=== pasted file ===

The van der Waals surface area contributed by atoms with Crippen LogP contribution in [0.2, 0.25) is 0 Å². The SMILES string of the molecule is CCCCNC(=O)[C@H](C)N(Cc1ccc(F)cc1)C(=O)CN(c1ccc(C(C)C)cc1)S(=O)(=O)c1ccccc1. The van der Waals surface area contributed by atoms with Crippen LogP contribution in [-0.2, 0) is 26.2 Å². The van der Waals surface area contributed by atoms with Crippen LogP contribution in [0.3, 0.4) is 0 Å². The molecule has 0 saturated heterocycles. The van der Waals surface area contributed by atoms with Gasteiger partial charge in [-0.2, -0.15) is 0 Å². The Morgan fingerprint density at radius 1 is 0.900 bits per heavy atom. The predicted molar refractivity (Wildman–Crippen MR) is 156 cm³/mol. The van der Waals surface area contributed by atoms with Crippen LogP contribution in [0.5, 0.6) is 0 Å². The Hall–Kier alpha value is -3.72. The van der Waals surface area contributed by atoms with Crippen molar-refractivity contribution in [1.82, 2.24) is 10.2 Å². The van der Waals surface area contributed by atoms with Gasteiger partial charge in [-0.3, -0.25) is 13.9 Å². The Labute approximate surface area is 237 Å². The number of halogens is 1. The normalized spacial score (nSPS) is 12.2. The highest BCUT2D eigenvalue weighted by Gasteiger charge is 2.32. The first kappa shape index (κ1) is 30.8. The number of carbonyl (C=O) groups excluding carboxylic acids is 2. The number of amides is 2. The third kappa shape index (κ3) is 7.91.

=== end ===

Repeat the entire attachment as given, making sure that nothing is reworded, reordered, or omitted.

The van der Waals surface area contributed by atoms with Crippen LogP contribution in [0.2, 0.25) is 0 Å². The SMILES string of the molecule is CCCCNC(=O)[C@H](C)N(Cc1ccc(F)cc1)C(=O)CN(c1ccc(C(C)C)cc1)S(=O)(=O)c1ccccc1. The van der Waals surface area contributed by atoms with Crippen LogP contribution in [-0.2, 0) is 26.2 Å². The van der Waals surface area contributed by atoms with Crippen LogP contribution in [0.3, 0.4) is 0 Å². The molecule has 0 saturated heterocycles. The van der Waals surface area contributed by atoms with Gasteiger partial charge in [-0.2, -0.15) is 0 Å². The Morgan fingerprint density at radius 1 is 0.900 bits per heavy atom. The predicted molar refractivity (Wildman–Crippen MR) is 156 cm³/mol. The van der Waals surface area contributed by atoms with Crippen LogP contribution in [0.5, 0.6) is 0 Å². The Hall–Kier alpha value is -3.72. The van der Waals surface area contributed by atoms with Crippen molar-refractivity contribution in [1.82, 2.24) is 10.2 Å². The van der Waals surface area contributed by atoms with Gasteiger partial charge in [-0.3, -0.25) is 13.9 Å². The Labute approximate surface area is 237 Å². The number of halogens is 1. The normalized spacial score (nSPS) is 12.2. The highest BCUT2D eigenvalue weighted by Gasteiger charge is 2.32. The first kappa shape index (κ1) is 30.8. The number of carbonyl (C=O) groups excluding carboxylic acids is 2. The number of amides is 2. The third kappa shape index (κ3) is 7.91.